We at KR Spectacle Shoppe love Progressives (Progressive lenses that is) and we have no plans to make a political statement here. Progressive lenses have a continual progression of power allowing for many various focal points giving vision at all distances from far to near. Some professionals are now calling Progressive Lenses Continual Lenses instead of the standard term. For the simplicity of this discussion we will continue to use the term Progressives Lenses.
Historically eyeglasses had only one focal point but in 1784 Ben Franklin invented the first Bifocal glasses. Having Bifocals gave the viewer two focal points in one pair of glasses and that has helped many for over 200 years. If the bifocal prescription becomes stronger with a new RX then the arm’s length vision no longer works through the Bifocal. This problem has left many viewers with only a close near vision area and a distance area but no middle vision field. The solution to this problem became available in the 1940’s with the invention of the Trifocal lens. This lens has two lines offering a third focal point. Finally, the viewer has arm’s length vision with the addition of an intermediate zone. These types of lined (Bifocal and Trifocal) lenses causes an image jump at the line(s) when the eyes move from the distance vision area to the intermediate (Trifocal part in the middle) to the bottom where the bifocal part is at. Many managed to adjust to this difficulty.
Some people really didn’t like the Bifocal line showing so in the early 50’s Younger Optical came up with the first no-line lenses. This type of lens was called a Blended Bifocal. This lens traded a line for a blurry area. That really wasn’t easy to get used to either. Because it was based on a Bifocal with two focal points it didn’t work for the intermediate area.
The industry knew that we still needed a lens without the image jump and without the restricted focal points. Some of the first Progressives Lenses came to the American marketplace in the late 1970’s. We had lenses by American Optical, Zeiss, Sola and Varilux. The first lens design came to be called a hard design. Some of the designs like the Varilux II, Hoya GP Wide, and Sola XL were somewhat successful. Early Progressive Lenses of the hard design had many problems. Wearers didn’t like the horrible distortion when looking away from the central areas of the lens. And looking side to side caused much swim and dizziness. The intermediate and near areas were very narrow. We had to tell the customer to keep wearing it and you will get used to it. Those were difficult times for the consumer as well as the dispensing Optician. Over the next 30 years the industry continued to find better ways to design the molded front surface Progressives even changing to a softer design but they all continued to have some of the dizziness, narrow field and side distortion.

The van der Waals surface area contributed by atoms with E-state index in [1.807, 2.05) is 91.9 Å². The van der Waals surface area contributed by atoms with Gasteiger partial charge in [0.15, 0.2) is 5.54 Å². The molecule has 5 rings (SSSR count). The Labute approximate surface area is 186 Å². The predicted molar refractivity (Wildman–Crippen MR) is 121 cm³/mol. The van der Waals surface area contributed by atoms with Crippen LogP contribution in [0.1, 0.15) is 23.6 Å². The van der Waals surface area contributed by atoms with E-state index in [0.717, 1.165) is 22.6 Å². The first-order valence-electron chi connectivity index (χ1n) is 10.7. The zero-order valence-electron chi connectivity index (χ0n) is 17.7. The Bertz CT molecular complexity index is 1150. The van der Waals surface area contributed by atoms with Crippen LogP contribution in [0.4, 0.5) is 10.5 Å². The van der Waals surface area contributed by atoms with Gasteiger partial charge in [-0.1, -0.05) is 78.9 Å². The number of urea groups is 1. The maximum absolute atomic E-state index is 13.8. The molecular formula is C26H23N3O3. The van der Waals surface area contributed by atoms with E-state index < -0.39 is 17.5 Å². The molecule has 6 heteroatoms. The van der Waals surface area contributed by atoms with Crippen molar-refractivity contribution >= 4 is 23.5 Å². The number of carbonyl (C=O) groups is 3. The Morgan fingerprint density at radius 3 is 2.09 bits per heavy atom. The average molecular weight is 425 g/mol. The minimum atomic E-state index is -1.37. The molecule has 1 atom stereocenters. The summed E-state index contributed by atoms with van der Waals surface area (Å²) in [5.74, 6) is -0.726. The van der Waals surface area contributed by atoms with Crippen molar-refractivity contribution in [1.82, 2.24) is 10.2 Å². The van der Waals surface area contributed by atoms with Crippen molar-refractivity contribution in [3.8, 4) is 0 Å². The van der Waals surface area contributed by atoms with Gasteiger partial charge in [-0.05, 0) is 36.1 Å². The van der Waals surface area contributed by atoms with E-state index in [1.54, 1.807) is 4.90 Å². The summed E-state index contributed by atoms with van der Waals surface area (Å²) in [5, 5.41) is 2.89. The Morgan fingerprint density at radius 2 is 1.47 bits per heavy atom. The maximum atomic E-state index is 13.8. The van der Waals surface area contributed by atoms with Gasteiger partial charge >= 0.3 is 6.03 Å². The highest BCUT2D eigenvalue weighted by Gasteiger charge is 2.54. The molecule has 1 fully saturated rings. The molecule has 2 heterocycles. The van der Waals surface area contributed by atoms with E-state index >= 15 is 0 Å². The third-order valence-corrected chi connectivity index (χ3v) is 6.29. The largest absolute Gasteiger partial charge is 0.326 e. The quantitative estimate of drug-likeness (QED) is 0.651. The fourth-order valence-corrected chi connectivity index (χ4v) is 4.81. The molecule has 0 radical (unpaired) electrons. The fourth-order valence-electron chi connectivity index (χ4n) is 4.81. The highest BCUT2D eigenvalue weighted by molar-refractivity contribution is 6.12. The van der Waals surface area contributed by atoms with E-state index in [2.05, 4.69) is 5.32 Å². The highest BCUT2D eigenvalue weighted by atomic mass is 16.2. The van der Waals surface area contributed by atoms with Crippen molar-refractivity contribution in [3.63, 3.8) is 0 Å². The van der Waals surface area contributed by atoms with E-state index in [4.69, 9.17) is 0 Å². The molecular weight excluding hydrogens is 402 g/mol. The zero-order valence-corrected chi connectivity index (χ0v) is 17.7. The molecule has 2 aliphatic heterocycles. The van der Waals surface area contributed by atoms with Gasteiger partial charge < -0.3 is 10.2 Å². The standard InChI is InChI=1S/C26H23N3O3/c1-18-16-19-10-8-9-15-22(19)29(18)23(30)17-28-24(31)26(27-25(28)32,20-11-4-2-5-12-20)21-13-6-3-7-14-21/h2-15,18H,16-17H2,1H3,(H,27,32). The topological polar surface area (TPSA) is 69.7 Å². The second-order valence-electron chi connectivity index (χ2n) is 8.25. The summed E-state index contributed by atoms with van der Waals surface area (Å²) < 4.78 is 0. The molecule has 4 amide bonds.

Over the last decade optical industry has moved further away from the front molded Progressive Lenses to what is usually called Digital HD (high definition) or Free-Form Lenses. With personalized Free-Form Lenses, the front side of the lens has a continual curve just like single vision lenses. All the special curves for an individual prescription are processed on the back side of the lens including the continual addition of the intermediate and near reading area. A software program writes and sends the job to a CNC (Computer numerical control) machine for processing. Each prescription is designed with the frame information considered for optimal vision through the lenses no matter where the viewer is looking. With this Free-Form technological improvement, the side to side blur and the swim is virtually gone. Personalized lenses have made having the glasses you want not just a dream but totally available to the consumer no matter what type or size of eyeglass frame is chosen.
The only limitation with Free-Form Lenses is that for some the intermediate and near reading area is not as wide as one would hope. For individuals with high plus (far sighted) prescriptions the lenses can still be too thick and too heavy. To address the problem some lens manufactures were using old frontside molded lenses and putting half of the prescription magnification on the front with the other half on the back. The hope was to correct the side to side blur with adding complicated curves on the backside. The concept did make the lenses thinner but didn’t give the results that were expected leaving distortion areas with a narrow near field of vision. This combination of old and new technology didn’t really have the success the industry had hoped. As a result, most of those types of lenses were discontinued.
Younger Optical has designed a new front side molded lens to support and enhance backside high definition Free-Form Progressive Lenses. It is called
Camber. Camber Lenses are flatter and thinner for high plus prescriptions. This new Camber personalized lens design gives the wider intermediate and near area that so many are asking to wear.